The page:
This book is readable by people unskilled in music, but many of the concepts in it would be quite foreign to non-musicians, so I imagine that it is aimed at serious students of music and composers, particularly those interested in twentieth-century musical practice or serial composition and the thinking behind it. Because of this, comparing this book to others is difficult. There are certainly other books on this topic, but few, if any, with such insight into an individual’s practice and concerns. Bálint András Varga’s books interviewing composers (Berio, Kurtag, Xenakis) offer some similar material from other composers, but the same level of detail is rare. I would recommend this book to anyone interested in Boulez and to those interested in late-twentieth-century serial composition. The dogma that comes through with Boulez’s words can sometimes be confronting, but if this music is of interest, then the book also will be.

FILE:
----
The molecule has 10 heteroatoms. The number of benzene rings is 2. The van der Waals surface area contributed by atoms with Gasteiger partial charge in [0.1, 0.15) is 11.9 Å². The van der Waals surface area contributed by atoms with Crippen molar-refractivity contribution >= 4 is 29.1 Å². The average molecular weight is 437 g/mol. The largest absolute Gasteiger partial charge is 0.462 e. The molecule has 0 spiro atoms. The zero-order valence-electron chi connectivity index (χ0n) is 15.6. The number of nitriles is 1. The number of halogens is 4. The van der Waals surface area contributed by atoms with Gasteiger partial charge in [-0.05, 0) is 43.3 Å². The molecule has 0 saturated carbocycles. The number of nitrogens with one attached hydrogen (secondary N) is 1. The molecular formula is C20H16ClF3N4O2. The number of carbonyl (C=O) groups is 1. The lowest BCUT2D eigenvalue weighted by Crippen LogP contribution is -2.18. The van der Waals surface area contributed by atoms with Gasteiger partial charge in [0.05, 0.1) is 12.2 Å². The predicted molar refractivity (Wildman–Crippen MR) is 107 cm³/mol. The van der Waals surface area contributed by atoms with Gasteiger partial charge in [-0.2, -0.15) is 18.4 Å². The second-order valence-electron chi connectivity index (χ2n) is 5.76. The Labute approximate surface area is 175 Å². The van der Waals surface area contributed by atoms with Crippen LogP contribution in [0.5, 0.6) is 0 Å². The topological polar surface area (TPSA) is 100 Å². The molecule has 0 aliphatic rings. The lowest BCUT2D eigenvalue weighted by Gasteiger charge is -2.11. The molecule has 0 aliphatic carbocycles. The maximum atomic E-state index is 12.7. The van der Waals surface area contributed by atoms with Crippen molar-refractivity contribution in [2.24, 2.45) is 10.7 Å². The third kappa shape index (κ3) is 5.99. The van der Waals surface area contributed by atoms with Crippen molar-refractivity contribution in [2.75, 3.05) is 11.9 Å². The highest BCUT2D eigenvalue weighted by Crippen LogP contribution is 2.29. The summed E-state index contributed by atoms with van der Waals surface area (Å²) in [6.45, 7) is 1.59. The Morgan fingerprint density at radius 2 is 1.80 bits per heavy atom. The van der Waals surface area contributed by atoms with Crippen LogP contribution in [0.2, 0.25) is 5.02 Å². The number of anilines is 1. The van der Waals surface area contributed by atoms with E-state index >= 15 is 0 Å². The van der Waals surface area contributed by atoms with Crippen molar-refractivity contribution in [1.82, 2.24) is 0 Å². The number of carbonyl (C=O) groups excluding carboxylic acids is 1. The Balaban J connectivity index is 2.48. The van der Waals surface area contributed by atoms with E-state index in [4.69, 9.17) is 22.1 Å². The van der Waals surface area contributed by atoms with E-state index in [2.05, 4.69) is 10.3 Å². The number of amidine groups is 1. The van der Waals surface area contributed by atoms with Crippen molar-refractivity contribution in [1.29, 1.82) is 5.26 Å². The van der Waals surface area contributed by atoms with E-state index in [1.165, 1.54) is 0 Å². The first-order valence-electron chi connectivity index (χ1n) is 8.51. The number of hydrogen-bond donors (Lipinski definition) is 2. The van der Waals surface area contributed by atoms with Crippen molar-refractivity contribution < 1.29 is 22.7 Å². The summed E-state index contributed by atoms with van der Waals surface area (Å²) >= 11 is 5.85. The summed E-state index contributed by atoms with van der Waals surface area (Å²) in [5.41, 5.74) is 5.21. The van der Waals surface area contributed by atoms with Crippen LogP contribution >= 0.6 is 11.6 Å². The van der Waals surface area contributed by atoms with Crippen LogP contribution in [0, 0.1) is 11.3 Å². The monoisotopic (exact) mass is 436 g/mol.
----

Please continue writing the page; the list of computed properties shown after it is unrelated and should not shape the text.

Paul Doornbusch (PhD, RMIT University), is a composer, researcher, and occasional performer, who works with algorithmic composition systems for traditional instruments and electronics. His book The Music of CSIRAC, documents the repertory of what is now regarded as the first computer in the world to play music. Other publications include chapters in The Oxford Handbook of Computer Music and Sage Music Encyclopedia and journal articles on algorithmic composition and computer music.